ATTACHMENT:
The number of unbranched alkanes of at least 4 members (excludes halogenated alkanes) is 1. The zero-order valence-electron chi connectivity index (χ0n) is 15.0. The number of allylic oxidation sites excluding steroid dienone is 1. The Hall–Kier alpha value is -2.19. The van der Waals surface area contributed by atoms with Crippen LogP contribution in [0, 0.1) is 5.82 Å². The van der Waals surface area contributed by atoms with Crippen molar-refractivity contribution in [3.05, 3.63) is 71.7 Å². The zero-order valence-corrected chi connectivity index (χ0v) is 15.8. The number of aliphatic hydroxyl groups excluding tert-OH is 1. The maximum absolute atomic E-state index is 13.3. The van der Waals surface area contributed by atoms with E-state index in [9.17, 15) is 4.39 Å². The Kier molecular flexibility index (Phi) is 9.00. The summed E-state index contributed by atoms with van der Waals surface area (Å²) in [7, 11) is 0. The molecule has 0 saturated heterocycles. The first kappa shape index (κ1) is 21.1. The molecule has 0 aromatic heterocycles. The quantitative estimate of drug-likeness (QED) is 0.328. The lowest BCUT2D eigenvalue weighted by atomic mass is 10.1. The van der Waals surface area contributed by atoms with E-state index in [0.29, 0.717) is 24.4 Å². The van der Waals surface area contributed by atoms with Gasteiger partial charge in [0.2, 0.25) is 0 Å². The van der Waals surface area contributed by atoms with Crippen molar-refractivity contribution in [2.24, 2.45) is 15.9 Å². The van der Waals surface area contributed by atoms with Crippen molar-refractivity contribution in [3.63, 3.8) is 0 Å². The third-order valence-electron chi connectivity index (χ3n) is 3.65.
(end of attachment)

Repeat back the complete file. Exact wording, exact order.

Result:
The number of unbranched alkanes of at least 4 members (excludes halogenated alkanes) is 1. The zero-order valence-electron chi connectivity index (χ0n) is 15.0. The number of allylic oxidation sites excluding steroid dienone is 1. The Hall–Kier alpha value is -2.19. The van der Waals surface area contributed by atoms with Crippen LogP contribution in [0, 0.1) is 5.82 Å². The van der Waals surface area contributed by atoms with Crippen molar-refractivity contribution in [3.05, 3.63) is 71.7 Å². The zero-order valence-corrected chi connectivity index (χ0v) is 15.8. The number of aliphatic hydroxyl groups excluding tert-OH is 1. The maximum absolute atomic E-state index is 13.3. The van der Waals surface area contributed by atoms with E-state index in [9.17, 15) is 4.39 Å². The Kier molecular flexibility index (Phi) is 9.00. The summed E-state index contributed by atoms with van der Waals surface area (Å²) in [7, 11) is 0. The molecule has 0 saturated heterocycles. The first kappa shape index (κ1) is 21.1. The molecule has 0 aromatic heterocycles. The quantitative estimate of drug-likeness (QED) is 0.328. The lowest BCUT2D eigenvalue weighted by atomic mass is 10.1. The van der Waals surface area contributed by atoms with E-state index in [0.29, 0.717) is 24.4 Å². The van der Waals surface area contributed by atoms with Gasteiger partial charge in [0.2, 0.25) is 0 Å². The van der Waals surface area contributed by atoms with Crippen molar-refractivity contribution in [2.24, 2.45) is 15.9 Å². The van der Waals surface area contributed by atoms with Crippen molar-refractivity contribution in [3.63, 3.8) is 0 Å². The third-order valence-electron chi connectivity index (χ3n) is 3.65.